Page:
A New Kind of Man ups the tempo and hearing this track, I am instantly transported back to the late 70s / early 80s. A sense of detachment and isolation drip from Foxx’s lyrics on most of the songs on Metamatic. The off-kilter Tidal Wave conjures up the spirit of J. G. Ballard and would have sounded great as part of the soundtrack to High Rise.

Blurred Girl is almost a template of the sound of 1980. The classic Roland CR-78 rhythm and the plaintive synths add a rare warmth to what is often an icy cold musical landscape.

“Standing so close, Never quite touching…”

Touch and Go is probably the most commercial track on the album. I love the way that the synths rise like waves in the songs outro, smoothing the metronomic beat. The end section is by far my favourite musical performance on the album.

“There’s motorway sparks
And meetings in the park
And fires from years ago
You can watch your friends
Through this tiny lens
Then you’ll know that there’s no way home

John Foxx would leave the sound of Metamatic for his next studio albums but returned to the cold electronica for some of his more recent work, particularly with Louis Gordon and The Maths.

Discs 2 and 3 of the deluxe Metamatic are a treasure trove for Foxx fanatics. Disc 2 brings together B sides, radio edit / single mixes, the wonderful single Burning Car and alternative versions of album tracks. Like A Miracle (Alternative Version) is an early version of the song that was released as a single in much fuller form in 1983. Underpass (Extended Version) and Blurred Girl (Longer Fade Version) are another two highlights of the second disc.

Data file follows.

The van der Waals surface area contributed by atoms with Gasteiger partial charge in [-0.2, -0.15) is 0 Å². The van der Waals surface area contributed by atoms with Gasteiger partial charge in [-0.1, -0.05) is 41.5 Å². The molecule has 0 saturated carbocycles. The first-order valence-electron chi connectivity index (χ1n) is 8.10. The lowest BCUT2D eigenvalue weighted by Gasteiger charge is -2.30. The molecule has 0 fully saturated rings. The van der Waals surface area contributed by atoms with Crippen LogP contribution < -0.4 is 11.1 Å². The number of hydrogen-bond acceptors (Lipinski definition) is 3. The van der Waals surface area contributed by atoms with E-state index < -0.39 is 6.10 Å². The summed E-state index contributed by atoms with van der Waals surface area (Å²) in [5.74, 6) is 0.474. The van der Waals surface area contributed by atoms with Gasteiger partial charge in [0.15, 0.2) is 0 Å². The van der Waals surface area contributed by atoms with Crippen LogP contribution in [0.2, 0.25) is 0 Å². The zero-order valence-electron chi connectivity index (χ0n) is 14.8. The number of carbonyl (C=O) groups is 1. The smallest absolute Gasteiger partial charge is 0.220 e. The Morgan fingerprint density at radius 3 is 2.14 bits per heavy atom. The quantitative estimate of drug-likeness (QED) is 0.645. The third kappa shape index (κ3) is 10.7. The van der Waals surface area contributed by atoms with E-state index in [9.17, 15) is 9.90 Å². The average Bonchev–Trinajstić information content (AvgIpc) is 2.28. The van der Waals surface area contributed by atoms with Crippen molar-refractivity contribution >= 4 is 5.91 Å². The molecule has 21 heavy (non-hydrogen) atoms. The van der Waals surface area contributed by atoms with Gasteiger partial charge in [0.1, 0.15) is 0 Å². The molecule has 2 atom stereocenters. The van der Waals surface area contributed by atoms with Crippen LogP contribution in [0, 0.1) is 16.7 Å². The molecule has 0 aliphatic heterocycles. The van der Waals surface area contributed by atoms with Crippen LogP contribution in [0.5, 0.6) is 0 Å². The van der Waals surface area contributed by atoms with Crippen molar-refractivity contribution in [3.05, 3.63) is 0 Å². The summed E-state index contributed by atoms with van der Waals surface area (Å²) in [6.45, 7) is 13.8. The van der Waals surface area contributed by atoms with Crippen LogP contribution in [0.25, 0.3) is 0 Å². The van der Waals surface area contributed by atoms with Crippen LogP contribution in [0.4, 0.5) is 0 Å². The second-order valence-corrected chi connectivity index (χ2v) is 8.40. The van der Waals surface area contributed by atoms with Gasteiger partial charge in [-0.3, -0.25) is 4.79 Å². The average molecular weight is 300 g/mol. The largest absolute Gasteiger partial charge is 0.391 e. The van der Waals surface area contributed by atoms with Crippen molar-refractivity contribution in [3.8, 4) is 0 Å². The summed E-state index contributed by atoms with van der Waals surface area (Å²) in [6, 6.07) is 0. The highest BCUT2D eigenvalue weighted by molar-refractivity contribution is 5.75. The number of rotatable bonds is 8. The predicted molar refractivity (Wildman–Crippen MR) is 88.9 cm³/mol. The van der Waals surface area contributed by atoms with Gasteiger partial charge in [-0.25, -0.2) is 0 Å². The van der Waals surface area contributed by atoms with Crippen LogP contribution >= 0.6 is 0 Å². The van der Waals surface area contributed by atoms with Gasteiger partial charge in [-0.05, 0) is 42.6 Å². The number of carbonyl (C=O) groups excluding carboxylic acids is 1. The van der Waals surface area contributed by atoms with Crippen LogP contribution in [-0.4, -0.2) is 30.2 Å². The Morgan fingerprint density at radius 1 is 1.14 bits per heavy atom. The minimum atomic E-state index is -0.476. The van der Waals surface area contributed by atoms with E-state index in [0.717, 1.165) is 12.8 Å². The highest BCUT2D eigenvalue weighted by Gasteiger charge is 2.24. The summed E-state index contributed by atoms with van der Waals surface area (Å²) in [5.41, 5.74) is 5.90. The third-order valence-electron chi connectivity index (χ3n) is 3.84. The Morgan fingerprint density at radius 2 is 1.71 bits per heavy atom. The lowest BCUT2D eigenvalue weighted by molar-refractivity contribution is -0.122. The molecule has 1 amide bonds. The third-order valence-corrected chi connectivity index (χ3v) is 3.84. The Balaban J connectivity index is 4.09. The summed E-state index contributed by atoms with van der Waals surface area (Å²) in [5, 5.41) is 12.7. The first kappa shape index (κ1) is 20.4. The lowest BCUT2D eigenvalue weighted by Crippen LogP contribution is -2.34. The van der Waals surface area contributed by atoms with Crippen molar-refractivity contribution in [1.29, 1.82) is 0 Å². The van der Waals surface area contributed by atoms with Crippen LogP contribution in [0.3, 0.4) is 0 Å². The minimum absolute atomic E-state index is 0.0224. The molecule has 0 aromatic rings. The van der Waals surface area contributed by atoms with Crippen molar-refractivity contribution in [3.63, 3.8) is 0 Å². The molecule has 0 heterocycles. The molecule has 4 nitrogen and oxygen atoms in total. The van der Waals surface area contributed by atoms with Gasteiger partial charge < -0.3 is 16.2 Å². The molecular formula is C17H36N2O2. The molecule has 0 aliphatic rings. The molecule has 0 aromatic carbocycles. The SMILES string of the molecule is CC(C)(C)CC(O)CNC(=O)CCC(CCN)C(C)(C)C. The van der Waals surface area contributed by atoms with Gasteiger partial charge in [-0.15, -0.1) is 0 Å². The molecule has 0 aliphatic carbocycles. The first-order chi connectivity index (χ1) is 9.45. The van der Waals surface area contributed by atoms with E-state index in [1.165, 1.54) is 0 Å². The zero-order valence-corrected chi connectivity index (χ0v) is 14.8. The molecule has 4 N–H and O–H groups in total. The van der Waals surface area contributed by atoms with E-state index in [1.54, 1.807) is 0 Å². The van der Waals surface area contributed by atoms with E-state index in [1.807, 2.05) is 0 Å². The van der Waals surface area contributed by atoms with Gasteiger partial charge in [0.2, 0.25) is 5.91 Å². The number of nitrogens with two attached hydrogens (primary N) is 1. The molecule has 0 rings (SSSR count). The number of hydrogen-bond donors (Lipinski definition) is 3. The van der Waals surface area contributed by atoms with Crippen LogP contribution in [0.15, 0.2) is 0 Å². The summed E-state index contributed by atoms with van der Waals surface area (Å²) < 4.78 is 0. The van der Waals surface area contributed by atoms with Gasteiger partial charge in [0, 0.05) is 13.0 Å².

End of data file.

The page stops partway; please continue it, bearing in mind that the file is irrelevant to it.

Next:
Another key track from Disc 2 is My Face, originally a flexi-disc release, and almost acting as a hint to the sound of the second John Foxx album (and my personal favourite) The Garden.

Disc 3 includes 15 instrumentals – some more fully formed than others. The sparse instrumentals are interesting to hear as part of the history of the album, but I don’t think I will return to them often. My favourites on disc 3 include a mournful alternative version of Glimmer, and the haunted ballroom piano of Fragmentary City (that predates the work of The Caretaker aka James Leyland Kirby by several decades).

Disc 3 is rounded off with Miss Machinery, a cold twist on B side 20th Century, a fascinating Giorgio Moroder-like take of No-One Driving, and an early version of Burning Car (with a Fade To Grey like bassline).

Disc 3 ends with a lo-fi Like A Miracle and a warmer , more fully realised and piano under-pinned take on No-One Driving, that feels like it was recorded nearer to The Garden.

This definitive version of Metamatic is released by Metamatic Records on 25 May 2018.

Disc: 1
1. Plaza
2. He’s a Liquid
3. Underpass
4. Metal Beat
5. No-one Driving
6. A New Kind of Man
7. Blurred Girl
8. 030
9. Tidal Wave
10. Touch and Go

Disc: 2
1. Film One
2. This City
3. To Be With You
4. Cinemascope
5. Burning Car
6. Glimmer
7. Mr. No
8. Young Love
9. 20th Century
10. My Face
11. Underpass (Radio Edit)
12. Non-one Driving (Single Version)
13. Like a Miracle (Alternative Version)
14. A New Kind of Man (Alternative Version)
15. He’s a Liquid (Alternative Version)
16. Plaza (Extended Version)
17. Underpass (Extended Version)
18. Blurred Girl (Longer Fade Version)

Disc: 3
1. A Frozen Moment
2. He’s a Liquid (Instrumental Dub)